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Microsoft embracing open source?
Microsoft embracing open source?

Technology news never stops and to make sure that you know what happened while you were distracted by Champions League, sleep or anything else – we’ve rounded up the major overnight stories.

Let’s start with Microsoft, who appears to be finally embracing the open source revolution.

The Redmond company has confirmed that, from next year, Open Document Files (ODFs) will be compatible with Office programs – and can be altered and resaved in that file format.

"Microsoft is going to be providing support for three new file formats directly in the Office product," said vice president and general counsel for Europe Erich Anderson to Reuters.

The other two formats are Adobe’s popular PDF format and Microsoft’s own competitor to PDF – XPS.

New NVidia details surface

Details of NVidia’s latest chips are beginning to surface, but the news points to evolution and not revolution.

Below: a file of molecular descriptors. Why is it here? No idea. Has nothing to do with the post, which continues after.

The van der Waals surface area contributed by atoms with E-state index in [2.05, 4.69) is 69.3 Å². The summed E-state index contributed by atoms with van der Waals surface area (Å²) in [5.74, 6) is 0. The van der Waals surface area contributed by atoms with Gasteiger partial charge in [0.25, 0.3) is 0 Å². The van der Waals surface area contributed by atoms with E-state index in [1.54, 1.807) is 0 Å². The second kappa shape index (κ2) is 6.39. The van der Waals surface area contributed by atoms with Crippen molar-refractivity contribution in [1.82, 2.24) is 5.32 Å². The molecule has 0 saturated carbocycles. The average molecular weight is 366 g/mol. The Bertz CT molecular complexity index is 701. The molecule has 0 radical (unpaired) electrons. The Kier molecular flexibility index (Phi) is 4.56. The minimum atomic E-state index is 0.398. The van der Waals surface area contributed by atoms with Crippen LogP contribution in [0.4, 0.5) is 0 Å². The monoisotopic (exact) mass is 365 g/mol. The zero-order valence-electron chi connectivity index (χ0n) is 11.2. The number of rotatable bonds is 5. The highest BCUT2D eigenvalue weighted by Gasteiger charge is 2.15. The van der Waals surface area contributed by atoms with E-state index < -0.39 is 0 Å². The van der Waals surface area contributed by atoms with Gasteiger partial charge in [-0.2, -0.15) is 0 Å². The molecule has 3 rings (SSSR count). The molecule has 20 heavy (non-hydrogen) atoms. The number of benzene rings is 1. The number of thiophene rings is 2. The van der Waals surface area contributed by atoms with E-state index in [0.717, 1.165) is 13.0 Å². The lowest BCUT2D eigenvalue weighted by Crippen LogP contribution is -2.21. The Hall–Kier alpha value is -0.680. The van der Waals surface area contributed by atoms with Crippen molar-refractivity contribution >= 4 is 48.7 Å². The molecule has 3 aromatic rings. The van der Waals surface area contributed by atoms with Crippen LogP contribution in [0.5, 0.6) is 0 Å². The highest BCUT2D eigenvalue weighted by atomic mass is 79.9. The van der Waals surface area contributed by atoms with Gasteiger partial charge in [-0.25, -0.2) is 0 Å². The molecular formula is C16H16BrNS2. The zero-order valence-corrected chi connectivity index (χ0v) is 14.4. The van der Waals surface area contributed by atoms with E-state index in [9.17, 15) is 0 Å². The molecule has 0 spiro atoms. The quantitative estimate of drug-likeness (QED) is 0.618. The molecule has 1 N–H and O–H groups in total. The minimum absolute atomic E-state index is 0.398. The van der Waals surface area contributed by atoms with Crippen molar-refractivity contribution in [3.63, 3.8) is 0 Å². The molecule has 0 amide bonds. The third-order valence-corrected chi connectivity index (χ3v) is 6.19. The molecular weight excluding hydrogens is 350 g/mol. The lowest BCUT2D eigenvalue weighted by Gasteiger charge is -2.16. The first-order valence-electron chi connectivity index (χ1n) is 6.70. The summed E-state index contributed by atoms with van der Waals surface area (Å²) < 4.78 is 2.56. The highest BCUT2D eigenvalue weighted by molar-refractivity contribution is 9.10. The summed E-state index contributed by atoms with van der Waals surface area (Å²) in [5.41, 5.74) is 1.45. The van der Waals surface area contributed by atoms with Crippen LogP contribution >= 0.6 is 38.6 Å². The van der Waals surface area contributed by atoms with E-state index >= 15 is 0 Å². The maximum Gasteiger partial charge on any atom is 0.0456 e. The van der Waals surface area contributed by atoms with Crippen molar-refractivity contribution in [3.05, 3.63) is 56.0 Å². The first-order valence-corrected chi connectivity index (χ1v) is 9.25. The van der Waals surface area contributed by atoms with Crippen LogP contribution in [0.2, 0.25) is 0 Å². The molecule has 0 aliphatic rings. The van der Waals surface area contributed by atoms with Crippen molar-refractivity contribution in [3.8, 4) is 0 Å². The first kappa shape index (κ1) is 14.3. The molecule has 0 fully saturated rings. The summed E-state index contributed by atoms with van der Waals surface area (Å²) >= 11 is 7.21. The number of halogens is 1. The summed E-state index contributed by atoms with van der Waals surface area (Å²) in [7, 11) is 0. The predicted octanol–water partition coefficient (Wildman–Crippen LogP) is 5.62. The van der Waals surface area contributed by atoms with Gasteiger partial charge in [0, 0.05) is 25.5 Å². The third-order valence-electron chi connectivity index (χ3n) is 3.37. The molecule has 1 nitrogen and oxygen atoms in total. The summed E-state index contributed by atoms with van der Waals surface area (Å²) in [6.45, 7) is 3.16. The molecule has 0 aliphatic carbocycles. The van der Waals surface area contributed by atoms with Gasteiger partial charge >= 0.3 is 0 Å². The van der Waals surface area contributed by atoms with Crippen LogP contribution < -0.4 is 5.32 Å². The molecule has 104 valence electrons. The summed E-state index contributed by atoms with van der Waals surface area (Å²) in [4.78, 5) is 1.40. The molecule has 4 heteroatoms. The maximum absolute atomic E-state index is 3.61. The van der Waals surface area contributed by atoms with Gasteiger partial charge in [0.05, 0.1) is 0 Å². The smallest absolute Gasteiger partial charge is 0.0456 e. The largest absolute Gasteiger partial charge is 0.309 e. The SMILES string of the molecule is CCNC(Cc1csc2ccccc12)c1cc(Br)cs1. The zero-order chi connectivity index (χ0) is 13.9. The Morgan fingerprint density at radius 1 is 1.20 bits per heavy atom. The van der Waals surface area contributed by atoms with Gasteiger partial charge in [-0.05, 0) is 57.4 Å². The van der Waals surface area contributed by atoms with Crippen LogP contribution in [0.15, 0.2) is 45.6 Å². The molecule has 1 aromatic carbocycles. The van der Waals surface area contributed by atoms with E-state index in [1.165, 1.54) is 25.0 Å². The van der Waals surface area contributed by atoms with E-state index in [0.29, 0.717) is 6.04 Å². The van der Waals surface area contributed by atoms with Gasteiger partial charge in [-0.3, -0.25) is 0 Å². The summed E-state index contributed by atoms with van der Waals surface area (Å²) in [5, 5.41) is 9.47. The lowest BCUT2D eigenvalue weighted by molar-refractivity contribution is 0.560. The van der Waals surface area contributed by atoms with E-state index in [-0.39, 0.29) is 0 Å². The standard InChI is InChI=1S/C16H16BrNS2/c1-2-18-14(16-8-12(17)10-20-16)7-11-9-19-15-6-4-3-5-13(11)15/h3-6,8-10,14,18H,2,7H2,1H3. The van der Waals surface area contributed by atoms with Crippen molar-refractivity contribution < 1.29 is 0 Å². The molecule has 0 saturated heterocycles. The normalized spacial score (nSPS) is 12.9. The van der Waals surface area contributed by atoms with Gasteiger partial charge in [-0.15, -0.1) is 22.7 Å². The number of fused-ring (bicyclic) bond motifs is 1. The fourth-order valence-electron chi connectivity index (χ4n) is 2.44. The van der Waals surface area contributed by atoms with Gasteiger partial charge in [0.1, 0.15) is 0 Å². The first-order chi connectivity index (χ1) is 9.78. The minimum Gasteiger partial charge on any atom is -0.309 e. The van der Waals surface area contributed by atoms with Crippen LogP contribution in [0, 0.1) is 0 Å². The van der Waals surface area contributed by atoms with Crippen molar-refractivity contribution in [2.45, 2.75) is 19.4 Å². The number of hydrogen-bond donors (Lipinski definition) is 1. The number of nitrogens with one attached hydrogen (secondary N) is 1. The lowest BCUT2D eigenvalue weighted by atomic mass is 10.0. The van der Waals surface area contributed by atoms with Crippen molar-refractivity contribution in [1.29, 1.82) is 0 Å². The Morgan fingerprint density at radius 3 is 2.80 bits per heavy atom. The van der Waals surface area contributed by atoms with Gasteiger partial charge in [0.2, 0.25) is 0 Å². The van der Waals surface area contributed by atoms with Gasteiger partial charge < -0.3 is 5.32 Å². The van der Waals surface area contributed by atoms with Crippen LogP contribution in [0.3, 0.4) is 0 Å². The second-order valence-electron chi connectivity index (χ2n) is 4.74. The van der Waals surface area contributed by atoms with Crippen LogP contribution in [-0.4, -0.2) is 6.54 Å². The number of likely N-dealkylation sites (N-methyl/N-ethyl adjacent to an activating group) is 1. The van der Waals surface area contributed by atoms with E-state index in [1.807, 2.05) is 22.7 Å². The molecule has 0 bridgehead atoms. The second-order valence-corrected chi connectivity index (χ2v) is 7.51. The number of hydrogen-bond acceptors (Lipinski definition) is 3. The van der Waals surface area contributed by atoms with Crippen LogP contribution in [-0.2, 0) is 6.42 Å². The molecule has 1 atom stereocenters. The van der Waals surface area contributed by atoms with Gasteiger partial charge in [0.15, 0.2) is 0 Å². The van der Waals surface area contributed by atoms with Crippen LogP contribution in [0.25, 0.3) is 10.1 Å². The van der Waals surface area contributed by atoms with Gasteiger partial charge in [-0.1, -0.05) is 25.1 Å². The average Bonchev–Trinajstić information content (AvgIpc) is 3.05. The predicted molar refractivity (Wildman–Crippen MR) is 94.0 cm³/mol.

Daily Tech suggests that two cards based on the upcoming D10U graphics core will be arriving, codenamed the GeForce GTX 280 and GTX 260.

Expect three-way SLI support and PhysX support.

E Ink getting better

We’re all excited about E Ink displays, but not entirely convinced the technology is ready for the mainstream just yet.

But perhaps that is set to change with Epson showing off a high-res display that looks pretty darn gorgeous.

Epson, aided by E Ink, are producing the display from low-temperature polycrystal Si-TFT glass substrate medium.

Cash for search

Coming full circle, and returning to the world of Microsoft, the software giant is attempting to take a chunk out of Google’s search market by paying for people to use its Live search.

Targeting shoppers, Microsoft will use the tried and trusted method of bribery to lure people back onto its site – offering between two and 30 per cent off some partner products in its ‘cashback’ scheme.

Patrick Goss

Patrick Goss is the ex-Editor in Chief of TechRadar. Patrick was a passionate and experienced journalist, and he has been lucky enough to work on some of the finest online properties on the planet, building audiences everywhere and establishing himself at the forefront of digital content.  After a long stint as the boss at TechRadar, Patrick has now moved on to a role with Apple, where he is the Managing Editor for the App Store in the UK.